Sunday, May 27, 2007

Not indistinguishable

To distinguish is to recognize the characteristic features belonging to a thing. This seems like a positive activity. It does to most parents of typical children I know. They work hard to help their offspring learn the difference between cars and trucks, between airplanes and helicopters without once worrying that there is some unspoken message being conveyed that one in the set is superior to the others.

Likewise, when discussing their children, I've noted that moms of typical kids like to point out those things which make the child unique, be it a precocious ability, a trait shared with a beloved uncle or a fondness for broccoli, and that these things, neutral as they are, are usually stated with obvious pride.

Somehow, parents of autistic kids are not supposed to want that.

In the (far from distinguished) movie, House of Cards (1993), a psychiatrist played by Tommy Lee Jones reprimands a mother who marvels at the conversation in prime numbers carried on by two autistic boys. He cautions her that this type of behavior is commonplace at the facility he runs; the ordinary, the unremarkable is what he wants to see more of. And so should she.

Of course the main character's daughter turns out not to be autistic after all. It's okay for her to have her "special" traits, since somehow these resulted from having undergone a very traumatic event. Never mind the ludicrousness of that whole scenario. The point is, she is "normal" so her being special is no longer a problem. Plus, her elective mutism is "cured" magically after two or three therapy sessions.

Is this really what our society wants for it's autistic citizens? Suppress your weirdness, suppress your gifts. Be like the others. Be average. If it isn't good enough for parents of typical children, why should it be a goal for those whose children happen to be autistic?

Distinguishing and being distinguished are good things. As far as I'm concerned (I'll speak only for myself here), distinguish away. Just don't discriminate.


  1. In my experience (I am not autistic) divination in general is only minimally tolerated. Young kids broccoli is OK, young kids liking Shakespeare or physics really is not. Being really, really into cars is OK, but not if you are a girl. Now that I am bringing up my son (who is autistic) I find myself reliving the same small-minded expectations of conformity that I struggled with as a kid. It's unfortunate, it's annoying and it would be better changed, but it's not exceptional. This is what unusual people go through when they are kids. Fortunately, the world offers more opportunities to take advantage of difference to adults than it does not children.

  2. Helping autistics develop social skills is a good thing, as they have to live in an NT world.

    But too often "the system" seems to work on a longitudinal model of learning, rather than accept that parallel processes of learning can occur at the same time.

    Thus many educators continue to insist that all of the "areas of interest" that an autistic is good at be put aside until "normal" social skills and verbal skills are required. While all the while general interest in learning is exterminated from the autistic. This, when taken to its logical conclusion, leads to areas that a child is above average (or even average) at being ignored because the child hasn't learned to sit still, be quiet, and follow all commands. The child thus falls farther and farther behind academically, further handicapping them in relation to their peers.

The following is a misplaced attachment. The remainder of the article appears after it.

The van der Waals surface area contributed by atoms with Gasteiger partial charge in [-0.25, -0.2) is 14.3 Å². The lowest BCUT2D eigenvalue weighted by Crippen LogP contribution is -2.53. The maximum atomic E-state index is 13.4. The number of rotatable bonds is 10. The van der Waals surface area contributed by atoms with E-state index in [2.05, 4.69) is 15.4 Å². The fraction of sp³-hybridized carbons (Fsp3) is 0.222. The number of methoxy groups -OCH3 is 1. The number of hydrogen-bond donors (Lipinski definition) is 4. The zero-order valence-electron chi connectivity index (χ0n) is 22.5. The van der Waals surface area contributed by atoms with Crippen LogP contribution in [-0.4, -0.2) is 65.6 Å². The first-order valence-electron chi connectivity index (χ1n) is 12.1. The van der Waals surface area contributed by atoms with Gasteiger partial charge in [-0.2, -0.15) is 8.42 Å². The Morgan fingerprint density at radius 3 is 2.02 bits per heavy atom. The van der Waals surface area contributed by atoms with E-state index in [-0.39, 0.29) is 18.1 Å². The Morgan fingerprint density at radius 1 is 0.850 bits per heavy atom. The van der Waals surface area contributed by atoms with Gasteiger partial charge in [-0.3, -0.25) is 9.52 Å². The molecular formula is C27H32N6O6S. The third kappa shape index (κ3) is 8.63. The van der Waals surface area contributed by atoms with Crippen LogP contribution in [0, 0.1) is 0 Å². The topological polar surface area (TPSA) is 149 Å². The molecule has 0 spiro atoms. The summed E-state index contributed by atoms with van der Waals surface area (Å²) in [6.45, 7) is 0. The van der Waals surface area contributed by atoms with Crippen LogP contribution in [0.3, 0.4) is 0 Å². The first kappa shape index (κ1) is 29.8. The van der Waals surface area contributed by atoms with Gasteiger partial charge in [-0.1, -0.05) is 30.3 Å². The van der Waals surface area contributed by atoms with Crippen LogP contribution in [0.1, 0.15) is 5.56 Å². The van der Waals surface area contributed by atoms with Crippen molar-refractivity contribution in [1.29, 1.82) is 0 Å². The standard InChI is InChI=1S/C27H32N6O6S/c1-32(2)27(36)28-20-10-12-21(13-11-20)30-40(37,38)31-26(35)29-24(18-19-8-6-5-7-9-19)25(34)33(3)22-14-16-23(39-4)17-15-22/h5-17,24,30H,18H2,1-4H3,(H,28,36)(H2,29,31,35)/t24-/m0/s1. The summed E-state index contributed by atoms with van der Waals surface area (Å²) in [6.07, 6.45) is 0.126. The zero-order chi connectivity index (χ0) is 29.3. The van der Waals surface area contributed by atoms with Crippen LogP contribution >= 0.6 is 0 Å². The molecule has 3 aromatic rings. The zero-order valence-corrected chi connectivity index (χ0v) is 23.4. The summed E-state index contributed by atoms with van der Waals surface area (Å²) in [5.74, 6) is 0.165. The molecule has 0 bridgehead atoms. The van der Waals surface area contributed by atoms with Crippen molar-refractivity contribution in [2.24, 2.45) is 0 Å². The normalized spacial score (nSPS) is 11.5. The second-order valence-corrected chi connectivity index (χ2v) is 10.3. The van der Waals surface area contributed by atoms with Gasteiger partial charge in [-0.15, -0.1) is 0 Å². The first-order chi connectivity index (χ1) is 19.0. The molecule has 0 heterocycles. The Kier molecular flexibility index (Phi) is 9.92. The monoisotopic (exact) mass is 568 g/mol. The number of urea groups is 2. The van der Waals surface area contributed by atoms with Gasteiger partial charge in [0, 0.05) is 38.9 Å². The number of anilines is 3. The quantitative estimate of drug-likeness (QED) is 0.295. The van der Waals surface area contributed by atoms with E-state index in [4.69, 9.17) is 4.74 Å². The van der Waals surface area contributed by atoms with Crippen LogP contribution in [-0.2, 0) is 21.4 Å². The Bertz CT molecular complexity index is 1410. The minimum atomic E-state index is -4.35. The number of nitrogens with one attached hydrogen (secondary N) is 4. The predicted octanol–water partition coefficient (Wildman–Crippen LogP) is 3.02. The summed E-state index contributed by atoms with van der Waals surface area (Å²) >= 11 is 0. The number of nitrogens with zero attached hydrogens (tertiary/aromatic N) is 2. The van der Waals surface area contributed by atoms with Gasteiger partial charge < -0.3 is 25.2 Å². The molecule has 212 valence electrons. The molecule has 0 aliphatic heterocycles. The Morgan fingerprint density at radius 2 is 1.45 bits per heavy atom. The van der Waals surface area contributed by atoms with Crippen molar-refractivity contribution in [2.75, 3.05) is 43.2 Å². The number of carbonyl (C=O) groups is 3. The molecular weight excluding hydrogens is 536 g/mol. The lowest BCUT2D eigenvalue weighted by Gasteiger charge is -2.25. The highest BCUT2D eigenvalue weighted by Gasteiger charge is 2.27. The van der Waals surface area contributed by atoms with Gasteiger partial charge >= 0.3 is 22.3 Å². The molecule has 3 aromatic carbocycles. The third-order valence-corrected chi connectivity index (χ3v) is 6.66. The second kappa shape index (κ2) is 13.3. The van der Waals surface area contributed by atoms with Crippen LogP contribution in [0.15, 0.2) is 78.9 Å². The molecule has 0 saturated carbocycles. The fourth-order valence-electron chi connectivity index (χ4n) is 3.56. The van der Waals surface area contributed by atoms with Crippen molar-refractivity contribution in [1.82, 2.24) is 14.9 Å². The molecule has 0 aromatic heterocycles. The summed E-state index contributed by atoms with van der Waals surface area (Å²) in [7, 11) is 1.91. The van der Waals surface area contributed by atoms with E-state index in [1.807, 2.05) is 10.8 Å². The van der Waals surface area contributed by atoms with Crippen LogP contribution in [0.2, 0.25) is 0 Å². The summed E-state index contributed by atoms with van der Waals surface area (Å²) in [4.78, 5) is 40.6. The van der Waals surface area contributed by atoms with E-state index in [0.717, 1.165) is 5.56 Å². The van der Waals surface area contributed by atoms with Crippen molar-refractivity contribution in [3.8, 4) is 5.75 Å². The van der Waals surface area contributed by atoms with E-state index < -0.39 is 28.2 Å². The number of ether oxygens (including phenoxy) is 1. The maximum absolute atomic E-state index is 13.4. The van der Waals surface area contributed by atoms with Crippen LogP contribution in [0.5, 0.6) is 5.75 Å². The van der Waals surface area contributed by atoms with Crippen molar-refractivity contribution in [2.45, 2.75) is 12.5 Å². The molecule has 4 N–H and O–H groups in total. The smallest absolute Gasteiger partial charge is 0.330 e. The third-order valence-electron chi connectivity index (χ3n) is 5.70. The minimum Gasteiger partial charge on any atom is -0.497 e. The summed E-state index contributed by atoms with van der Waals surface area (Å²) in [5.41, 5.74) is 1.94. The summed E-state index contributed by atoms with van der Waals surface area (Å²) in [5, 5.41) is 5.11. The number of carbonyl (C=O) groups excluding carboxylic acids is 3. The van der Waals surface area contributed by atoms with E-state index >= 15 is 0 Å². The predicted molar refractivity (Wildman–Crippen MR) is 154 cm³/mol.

It would be much nicer if kids that "lack social skills" could be encouraged to continue to develop in their strong areas while at the same time working on their not so developed areas, recognizing that their underdeveloped areas will most likely eventually come into a functional range, while not totally extinguishing all the good things that the individual brings to the table.

  3. Club 166:
    "Thus many educators continue to insist that all of the "areas of interest" that an autistic is good at be put aside until "normal" social skills and verbal skills are required. While all the while general interest in learning is exterminated from the autistic."

    This is a perfect analysis of one of the mechanisms creating confusion about the general intellectual competence of some autistics. I would love to see a full post from you on this topic.

  4. My autism is like a secret weapon, but also a secret weakness. When in potentially hostile territory, I keep it secret and try to be selective in how it manifests. Don't get me wrong, I am still glad to be unique. But in a world in which people are constantly being "sized up", evaluated or "cased" for vulnerabilities (such as in a hostile work environment), sometimes these things are best kept as a secret, if one is able to do so, which, for the most part, I can.

    It's similar to how one protects one's computer from being hacked. Hackers rely on all sorts of measures to determine the vulnerabilities of their target system. They try to determine the profile by way of TCP-IP fingerprinting, open ports, server responses, protocols used, file systems, authentication systems, etc.

    In the workplace, some people can be classified as hackers of humans. These people can be co-workers, or even one's own boss or the HR Department. As such, prophylactic and counter measures must be taken to thwart these types of attacks.

    I have learned the hard way. As such, I am much more successful now.

    So, know when, where and how to differentiate. And you may find yourself "having the cake and eating it too". ;-D


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